Sundance Film Festival Review – Daisy Ridley Anchors the Entertaining Human Comedy ‘Sometimes I Think About Dying’

Sundance Film Festival Review – Daisy Ridley Anchors the Entertaining Human Comedy ‘Sometimes I Think About Dying’
Sundance Institute | Photo by Dustin Lane

It’s often hard to explain natural impulses and the things that fill our dreams, or even our waking moments. Thinking frequently of one’s own death might seem morbid or terrifying, but it can also provoke a more neutral curiosity. That’s the case for the protagonist of Sometimes I Think About Dying, an antisocial office worker who spends more time with her own thoughts than other human beings, and who slowly opens up thanks to the arrival of a new coworker who finds her much more interesting than she finds herself.

Fran (Daisy Ridley) doesn’t show much enthusiasm for any of her colleagues in the small office where they all work, writing an unsentimental “Enjoy retirement” on a farewell card for Carol (Marcia DeBonis) and sneaking a piece of cake out of the celebration so that she isn’t forced to socialize. Robert (Dave Merheje) is hired to replace Carol and emails Fran to ask her a question, prompting an unprecedented banter that leads to out-of-office trips to the movies and meals. Robert is chatty and friendly, the opposite of Fran’s stoic and silent nature in, which even her contributions to conversation – like that cottage cheese is her favorite food – don’t invite any follow-up.

Sometimes I Think About Dying is based on a thirteen-minute short film of the same name that debuted at the Sundance Film Festival in 2019. In one sense, there really isn’t that much content to be found in this feature adaptation, but its simplicity works to its advantage. Fran almost doesn’t seem real, coming to work every day and just doing her job as coworkers gab around her all day long and still treat her in a friendly way despite her lack of social reciprocity. Robert permeates the solitude she has created for herself, inviting himself in subtly and cautiously asking questions she has little desire to answer. She’s also prone to curt statements that come off as unkind, and which also hit with a note of humor because it’s hard to believe that she could be that oblivious to every social cue.

The death imagery referenced in the title adds a dimension of seriousness to the film, if only because Fran seems to find comfort in living in it. She moves her fingers nervously as she struggles to get through a one-on-one interaction with Robert, and then goes home to have a lengthy daydream that finds her nearing her demise, something that lasts for a while before she wakes with a start. Robert’s entry into her life can be seen as a revitalization of sorts, someone taking interest in her when she had written herself off entirely. It’s particularly fascinating to see how much Fran gets into a murder mystery at a party, astounding the other guests with the specificity and creativity of how she had apparently been killed.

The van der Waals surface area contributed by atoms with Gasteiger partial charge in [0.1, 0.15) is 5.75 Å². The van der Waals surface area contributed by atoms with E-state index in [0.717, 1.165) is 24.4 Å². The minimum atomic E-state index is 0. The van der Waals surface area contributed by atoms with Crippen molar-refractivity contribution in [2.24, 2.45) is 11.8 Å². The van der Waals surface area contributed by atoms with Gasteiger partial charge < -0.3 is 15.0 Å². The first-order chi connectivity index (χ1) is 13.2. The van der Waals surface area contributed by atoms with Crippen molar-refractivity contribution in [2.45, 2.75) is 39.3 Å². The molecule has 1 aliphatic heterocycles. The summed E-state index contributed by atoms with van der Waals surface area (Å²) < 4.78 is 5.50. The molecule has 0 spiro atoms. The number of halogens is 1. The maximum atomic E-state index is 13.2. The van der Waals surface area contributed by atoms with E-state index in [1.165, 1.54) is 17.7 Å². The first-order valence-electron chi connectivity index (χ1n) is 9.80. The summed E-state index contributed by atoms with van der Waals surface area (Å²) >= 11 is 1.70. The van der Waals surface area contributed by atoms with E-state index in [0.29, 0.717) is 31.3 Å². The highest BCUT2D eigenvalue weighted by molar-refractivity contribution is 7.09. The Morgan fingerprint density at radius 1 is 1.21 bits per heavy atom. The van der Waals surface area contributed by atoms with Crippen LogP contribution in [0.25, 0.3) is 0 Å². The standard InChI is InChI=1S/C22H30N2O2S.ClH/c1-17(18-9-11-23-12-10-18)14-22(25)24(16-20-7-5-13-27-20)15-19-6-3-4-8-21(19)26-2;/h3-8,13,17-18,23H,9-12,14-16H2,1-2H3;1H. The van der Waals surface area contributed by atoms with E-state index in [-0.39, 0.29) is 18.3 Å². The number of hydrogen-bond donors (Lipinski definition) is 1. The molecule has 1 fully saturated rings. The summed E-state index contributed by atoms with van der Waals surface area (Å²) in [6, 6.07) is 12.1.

Ridley is best known for her role as Rey in the latest Star Wars trilogy, and it’s rewarding to see her headline an independent film in which she doesn’t speak much and there’s next to no action. She knows how to calibrate Fran’s reactions to each situation to elicit an uncomfortable laugh, and her chemistry with Merheje, an established comedian, is delightful. The two of them often feel as if they’re existing in their own little world, though the supporting cast does include enjoyable appearances from DeBonis, Parvesh Cheena, Meg Stalter, and Brittany O’Grady.

But their roles are appropriately limited since, in all the time their characters have sat next to or across from Fran, they’ve never managed to elicit much energy. Purposeful cinematography and an emphasis on small details that might otherwise go unnoticed help give audiences a peek into Fran’s worldview, one that rarely proves memorable, making those moments that do stick out all the more emphatic. Sometimes I Think About Dying succeeds at being endearing and uncomplicated, spending some sincerely entertaining time with its two protagonists as they navigate something resembling a social or romantic relationship.

Grade: B+

Check out more of Abe Friedtanzer’s articles.

Sometimes I Think About Dying makes its world premiere at the Sundance Film Festival in the U.S. Dramatic Competition.

Comment (0)


Please enter your comment!
Please enter your name here